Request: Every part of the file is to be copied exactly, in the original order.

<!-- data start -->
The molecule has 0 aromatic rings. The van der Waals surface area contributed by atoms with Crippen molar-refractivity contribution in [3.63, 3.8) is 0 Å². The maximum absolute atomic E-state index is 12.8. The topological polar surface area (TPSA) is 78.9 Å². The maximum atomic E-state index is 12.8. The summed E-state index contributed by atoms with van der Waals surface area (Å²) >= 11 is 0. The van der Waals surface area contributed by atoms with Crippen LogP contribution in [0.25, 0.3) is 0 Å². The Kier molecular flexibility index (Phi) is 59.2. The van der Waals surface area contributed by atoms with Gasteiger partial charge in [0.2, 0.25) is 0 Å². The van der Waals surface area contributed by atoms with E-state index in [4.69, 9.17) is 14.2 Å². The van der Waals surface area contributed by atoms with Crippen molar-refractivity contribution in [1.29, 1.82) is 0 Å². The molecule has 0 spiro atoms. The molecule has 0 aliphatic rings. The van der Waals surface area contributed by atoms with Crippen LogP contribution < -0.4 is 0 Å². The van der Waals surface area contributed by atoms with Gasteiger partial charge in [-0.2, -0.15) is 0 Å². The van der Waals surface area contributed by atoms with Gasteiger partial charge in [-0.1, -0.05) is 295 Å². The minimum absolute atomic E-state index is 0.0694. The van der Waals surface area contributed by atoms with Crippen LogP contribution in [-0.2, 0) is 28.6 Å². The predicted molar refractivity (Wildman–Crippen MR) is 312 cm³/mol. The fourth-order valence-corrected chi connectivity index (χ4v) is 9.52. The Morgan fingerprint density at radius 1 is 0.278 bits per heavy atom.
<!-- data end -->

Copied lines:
The molecule has 0 aromatic rings. The van der Waals surface area contributed by atoms with Crippen molar-refractivity contribution in [3.63, 3.8) is 0 Å². The maximum absolute atomic E-state index is 12.8. The topological polar surface area (TPSA) is 78.9 Å². The maximum atomic E-state index is 12.8. The summed E-state index contributed by atoms with van der Waals surface area (Å²) >= 11 is 0. The van der Waals surface area contributed by atoms with Crippen LogP contribution in [0.25, 0.3) is 0 Å². The Kier molecular flexibility index (Phi) is 59.2. The van der Waals surface area contributed by atoms with Gasteiger partial charge in [0.2, 0.25) is 0 Å². The van der Waals surface area contributed by atoms with E-state index in [4.69, 9.17) is 14.2 Å². The van der Waals surface area contributed by atoms with Crippen molar-refractivity contribution in [1.29, 1.82) is 0 Å². The molecule has 0 spiro atoms. The molecule has 0 aliphatic rings. The van der Waals surface area contributed by atoms with Crippen LogP contribution < -0.4 is 0 Å². The van der Waals surface area contributed by atoms with Gasteiger partial charge in [-0.2, -0.15) is 0 Å². The van der Waals surface area contributed by atoms with Gasteiger partial charge in [-0.1, -0.05) is 295 Å². The minimum absolute atomic E-state index is 0.0694. The van der Waals surface area contributed by atoms with Crippen LogP contribution in [-0.2, 0) is 28.6 Å². The predicted molar refractivity (Wildman–Crippen MR) is 312 cm³/mol. The fourth-order valence-corrected chi connectivity index (χ4v) is 9.52. The Morgan fingerprint density at radius 1 is 0.278 bits per heavy atom.